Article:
Virginia Pine

Pinus virginiana


Dr. Michael F. Gross, Georgian Court College

Virginia Pine are small to medium-sized pine trees, growing up to 60 feet. They have long, spreading branches and a trunk up to one and a half feet across.

Virginia Pine have reddish-brown bark. Needles are short, only one-and-a-half to three inches long. Flowers are small yellow cylinders at the end of a branch. Pine cones are small and oval-shaped, up to two-and-a-half inches long. Small seeds come from the cones.

Virginia Pine lay shallow roots and must have plenty of sun to survive. They eventually get pushed out by larger trees.

Trees of Alabama and the Southeast, Photographer: Mike Hogan


Trees of Alabama and the Southeast, Photographer: Mike Hogan

Virginia Pines are good pioneer plants, meaning they are some of the first trees to take over a field. They can be considered a shrub when they are young. They grow very fast.

Virginia Pine can be found growning with other trees, such as White Oak, Southern Red Oak, Red Maple, hickories, Sweetgum, Eastern White Pine, Eastern Redcedar, and Loblolly Pine.

Virginia Pine seeds are consumed by many birds and small mammals. These animals help spread the seeds by carrying them to new places. Twigs and needles are eaten by White-tailed Deer. Young Virginia Pines are good cover for animals, such as rabbits.

Meadow Voles can kill a small tree by eating bark and girdling (taking bark off all the way around the tree) it.

Virginia Pines are a favorite of woodpeckers, because of the soft wood in older trees.

Many species of fungi live symbiotically with this tree. The fungi grow on the roots of Virginia Pine. They absorb nutrients from the tree, and they allow other nutrients to be absorbed by the tree which it otherwise wouldn't get.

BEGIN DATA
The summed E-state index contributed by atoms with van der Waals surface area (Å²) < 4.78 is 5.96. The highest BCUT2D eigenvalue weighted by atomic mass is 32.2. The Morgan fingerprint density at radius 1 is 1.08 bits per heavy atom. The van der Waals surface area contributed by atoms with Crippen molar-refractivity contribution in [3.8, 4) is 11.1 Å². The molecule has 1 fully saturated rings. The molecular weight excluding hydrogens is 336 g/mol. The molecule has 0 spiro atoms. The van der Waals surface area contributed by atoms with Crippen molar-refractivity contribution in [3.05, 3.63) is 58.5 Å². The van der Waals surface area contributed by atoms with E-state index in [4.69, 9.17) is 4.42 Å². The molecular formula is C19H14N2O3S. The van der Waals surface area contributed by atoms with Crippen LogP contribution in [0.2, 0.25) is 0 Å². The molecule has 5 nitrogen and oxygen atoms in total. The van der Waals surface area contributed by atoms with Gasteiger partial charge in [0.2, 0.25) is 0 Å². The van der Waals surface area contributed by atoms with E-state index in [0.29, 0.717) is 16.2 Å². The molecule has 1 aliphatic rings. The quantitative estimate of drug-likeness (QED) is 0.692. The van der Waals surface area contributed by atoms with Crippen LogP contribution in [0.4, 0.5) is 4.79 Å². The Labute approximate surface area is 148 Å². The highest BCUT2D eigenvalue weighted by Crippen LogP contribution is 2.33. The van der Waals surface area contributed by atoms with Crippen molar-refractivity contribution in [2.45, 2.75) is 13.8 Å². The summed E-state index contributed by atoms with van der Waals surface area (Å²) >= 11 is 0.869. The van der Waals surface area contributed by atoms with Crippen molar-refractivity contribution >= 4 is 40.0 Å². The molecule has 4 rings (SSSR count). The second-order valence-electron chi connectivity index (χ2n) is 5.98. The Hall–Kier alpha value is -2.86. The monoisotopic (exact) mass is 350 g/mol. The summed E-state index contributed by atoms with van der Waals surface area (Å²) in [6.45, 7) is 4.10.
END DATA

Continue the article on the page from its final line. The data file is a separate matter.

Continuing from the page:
Relationships in Nature:

Animals Using as Food Source

Animals Using as Shelter

Associations With Other Plants


White-tailed Deer

Pileated Woodpecker

Eastern Redcedar

Honey Mushroom Pa

Wild Turkey

Eastern Cottontail

Red Maple

Turkey Tail Pa

Meadow Vole

Black Rat Snake


White-breasted Nuthatch D

Virginia Pine Sawfly

Barred Owl

Eastern White Pine

Wild Turkey D

Mourning Dove

Wild Turkey

Willow Oak

Red-bellied Woodpecker

Carolina Chickadee

Mourning Dove

Loblolly Pine

Eastern Chipmunk D

American Goldfinch

Virginia Pine Sawfly

Flowering Dogwood

Dark-eyed Junco D

White-breasted Nuthatch

Blue Jay

Bracken Fern

Virginia Pine Sawfly Pa

Yellow-bellied Sapsucker

White-breasted Nuthatch

American Beech

Mourning Dove D

Dark-eyed Junco

Ruby-throated Hummingbird

Highbush Blueberry

Tufted Titmouse D

Green Stinkbug

Dogday Harvestfly

American Holly

Death Cap My

Tufted Titmouse

Great Crested Flycatcher

Trumpet Creeper

Japanese Honeysuckle Pa

Dogwood Borer

White-tailed Deer

Poison Ivy

Bald Eagle C


Eastern Bluebird

White Oak

Dogwood Borer Pa

Eastern Cottontail

Green Stinkbug

Smooth Sumac

Emetic Russula My

Eastern Gray Squirrel

Northern Bobwhite

Wild Grape

Meadow Vole Pa

Eastern Chipmunk

Tufted Titmouse


Indian Pipe Pa

Dogday Harvestfly

Common Grackle

Cinnamon Fern

Eastern Subterranean Termite

Polyphemus Moth

Pink Lady's Slipper

Northern Bobwhite

American Robin

Bigtooth Aspen

Relationship to Humans:

Virginia Pine are widely used for pulpwood (to make paper). They are also used for lumber. Many people use Virginia Pine trees as a Christmas tree.


Pinus virginiana


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